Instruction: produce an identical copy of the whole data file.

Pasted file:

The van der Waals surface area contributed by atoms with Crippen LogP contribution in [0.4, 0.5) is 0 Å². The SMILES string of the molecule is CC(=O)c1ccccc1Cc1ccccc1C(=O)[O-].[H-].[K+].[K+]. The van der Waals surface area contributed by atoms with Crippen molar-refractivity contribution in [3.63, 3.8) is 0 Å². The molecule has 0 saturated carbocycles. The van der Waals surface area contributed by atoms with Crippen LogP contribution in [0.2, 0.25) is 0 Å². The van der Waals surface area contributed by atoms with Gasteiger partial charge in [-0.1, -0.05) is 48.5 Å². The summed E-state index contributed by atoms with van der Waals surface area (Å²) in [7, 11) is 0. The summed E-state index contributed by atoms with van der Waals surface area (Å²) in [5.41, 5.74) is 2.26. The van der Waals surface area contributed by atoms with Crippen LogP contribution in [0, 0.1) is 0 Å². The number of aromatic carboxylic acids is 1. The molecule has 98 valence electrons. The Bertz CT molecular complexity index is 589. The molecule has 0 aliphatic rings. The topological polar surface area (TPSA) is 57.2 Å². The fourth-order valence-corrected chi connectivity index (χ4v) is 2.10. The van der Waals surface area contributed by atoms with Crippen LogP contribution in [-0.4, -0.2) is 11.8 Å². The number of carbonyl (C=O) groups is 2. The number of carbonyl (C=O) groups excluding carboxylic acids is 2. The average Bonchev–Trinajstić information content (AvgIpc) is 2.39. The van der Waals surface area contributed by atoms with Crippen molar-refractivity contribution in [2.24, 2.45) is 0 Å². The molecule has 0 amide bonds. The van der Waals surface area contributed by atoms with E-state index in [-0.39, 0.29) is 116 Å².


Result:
The van der Waals surface area contributed by atoms with Crippen LogP contribution in [0.4, 0.5) is 0 Å². The SMILES string of the molecule is CC(=O)c1ccccc1Cc1ccccc1C(=O)[O-].[H-].[K+].[K+]. The van der Waals surface area contributed by atoms with Crippen molar-refractivity contribution in [3.63, 3.8) is 0 Å². The molecule has 0 saturated carbocycles. The van der Waals surface area contributed by atoms with Crippen LogP contribution in [0.2, 0.25) is 0 Å². The van der Waals surface area contributed by atoms with Gasteiger partial charge in [-0.1, -0.05) is 48.5 Å². The summed E-state index contributed by atoms with van der Waals surface area (Å²) in [7, 11) is 0. The summed E-state index contributed by atoms with van der Waals surface area (Å²) in [5.41, 5.74) is 2.26. The van der Waals surface area contributed by atoms with Crippen LogP contribution in [0, 0.1) is 0 Å². The number of aromatic carboxylic acids is 1. The molecule has 98 valence electrons. The Bertz CT molecular complexity index is 589. The molecule has 0 aliphatic rings. The topological polar surface area (TPSA) is 57.2 Å². The fourth-order valence-corrected chi connectivity index (χ4v) is 2.10. The van der Waals surface area contributed by atoms with Crippen LogP contribution in [-0.4, -0.2) is 11.8 Å². The number of carbonyl (C=O) groups is 2. The number of carbonyl (C=O) groups excluding carboxylic acids is 2. The average Bonchev–Trinajstić information content (AvgIpc) is 2.39. The van der Waals surface area contributed by atoms with Crippen molar-refractivity contribution in [2.24, 2.45) is 0 Å². The molecule has 0 amide bonds. The van der Waals surface area contributed by atoms with E-state index in [-0.39, 0.29) is 116 Å².